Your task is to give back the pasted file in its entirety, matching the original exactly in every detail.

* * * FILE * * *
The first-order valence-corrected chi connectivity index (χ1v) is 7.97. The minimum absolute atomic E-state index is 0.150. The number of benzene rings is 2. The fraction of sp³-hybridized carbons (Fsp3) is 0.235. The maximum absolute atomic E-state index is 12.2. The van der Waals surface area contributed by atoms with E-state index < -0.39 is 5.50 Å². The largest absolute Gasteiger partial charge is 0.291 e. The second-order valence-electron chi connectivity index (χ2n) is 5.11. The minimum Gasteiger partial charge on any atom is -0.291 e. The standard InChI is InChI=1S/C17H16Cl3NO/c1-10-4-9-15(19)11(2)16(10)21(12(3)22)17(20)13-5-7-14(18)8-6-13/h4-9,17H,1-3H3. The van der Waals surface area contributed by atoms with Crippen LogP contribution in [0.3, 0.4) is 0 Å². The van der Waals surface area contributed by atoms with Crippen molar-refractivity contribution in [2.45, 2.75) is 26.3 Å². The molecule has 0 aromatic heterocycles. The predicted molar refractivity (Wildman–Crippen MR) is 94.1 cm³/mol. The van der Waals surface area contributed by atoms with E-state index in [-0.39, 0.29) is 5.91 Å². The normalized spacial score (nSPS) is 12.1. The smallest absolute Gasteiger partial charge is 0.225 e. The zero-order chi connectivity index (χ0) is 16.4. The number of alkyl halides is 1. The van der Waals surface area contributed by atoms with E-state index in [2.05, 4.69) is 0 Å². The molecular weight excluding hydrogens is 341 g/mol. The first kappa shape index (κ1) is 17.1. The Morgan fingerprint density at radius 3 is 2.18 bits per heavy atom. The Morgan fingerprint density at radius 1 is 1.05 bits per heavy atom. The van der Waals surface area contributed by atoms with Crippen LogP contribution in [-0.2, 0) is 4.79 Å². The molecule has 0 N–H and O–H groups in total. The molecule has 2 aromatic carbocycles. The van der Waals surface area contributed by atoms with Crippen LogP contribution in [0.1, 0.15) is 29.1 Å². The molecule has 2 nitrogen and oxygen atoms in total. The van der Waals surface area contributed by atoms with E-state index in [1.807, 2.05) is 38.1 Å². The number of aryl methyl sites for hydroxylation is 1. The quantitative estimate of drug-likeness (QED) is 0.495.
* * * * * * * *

The first-order valence-corrected chi connectivity index (χ1v) is 7.97. The minimum absolute atomic E-state index is 0.150. The number of benzene rings is 2. The fraction of sp³-hybridized carbons (Fsp3) is 0.235. The maximum absolute atomic E-state index is 12.2. The van der Waals surface area contributed by atoms with E-state index < -0.39 is 5.50 Å². The largest absolute Gasteiger partial charge is 0.291 e. The second-order valence-electron chi connectivity index (χ2n) is 5.11. The minimum Gasteiger partial charge on any atom is -0.291 e. The standard InChI is InChI=1S/C17H16Cl3NO/c1-10-4-9-15(19)11(2)16(10)21(12(3)22)17(20)13-5-7-14(18)8-6-13/h4-9,17H,1-3H3. The van der Waals surface area contributed by atoms with Crippen LogP contribution in [0.3, 0.4) is 0 Å². The van der Waals surface area contributed by atoms with Crippen molar-refractivity contribution in [2.45, 2.75) is 26.3 Å². The molecule has 0 aromatic heterocycles. The predicted molar refractivity (Wildman–Crippen MR) is 94.1 cm³/mol. The van der Waals surface area contributed by atoms with E-state index in [-0.39, 0.29) is 5.91 Å². The normalized spacial score (nSPS) is 12.1. The smallest absolute Gasteiger partial charge is 0.225 e. The zero-order chi connectivity index (χ0) is 16.4. The number of alkyl halides is 1. The van der Waals surface area contributed by atoms with E-state index in [2.05, 4.69) is 0 Å². The molecular weight excluding hydrogens is 341 g/mol. The first kappa shape index (κ1) is 17.1. The Morgan fingerprint density at radius 3 is 2.18 bits per heavy atom. The Morgan fingerprint density at radius 1 is 1.05 bits per heavy atom. The van der Waals surface area contributed by atoms with Crippen LogP contribution in [-0.2, 0) is 4.79 Å². The molecule has 0 N–H and O–H groups in total. The molecule has 2 aromatic carbocycles. The van der Waals surface area contributed by atoms with Crippen LogP contribution in [0.1, 0.15) is 29.1 Å². The molecule has 2 nitrogen and oxygen atoms in total. The van der Waals surface area contributed by atoms with E-state index in [1.807, 2.05) is 38.1 Å². The number of aryl methyl sites for hydroxylation is 1. The quantitative estimate of drug-likeness (QED) is 0.495.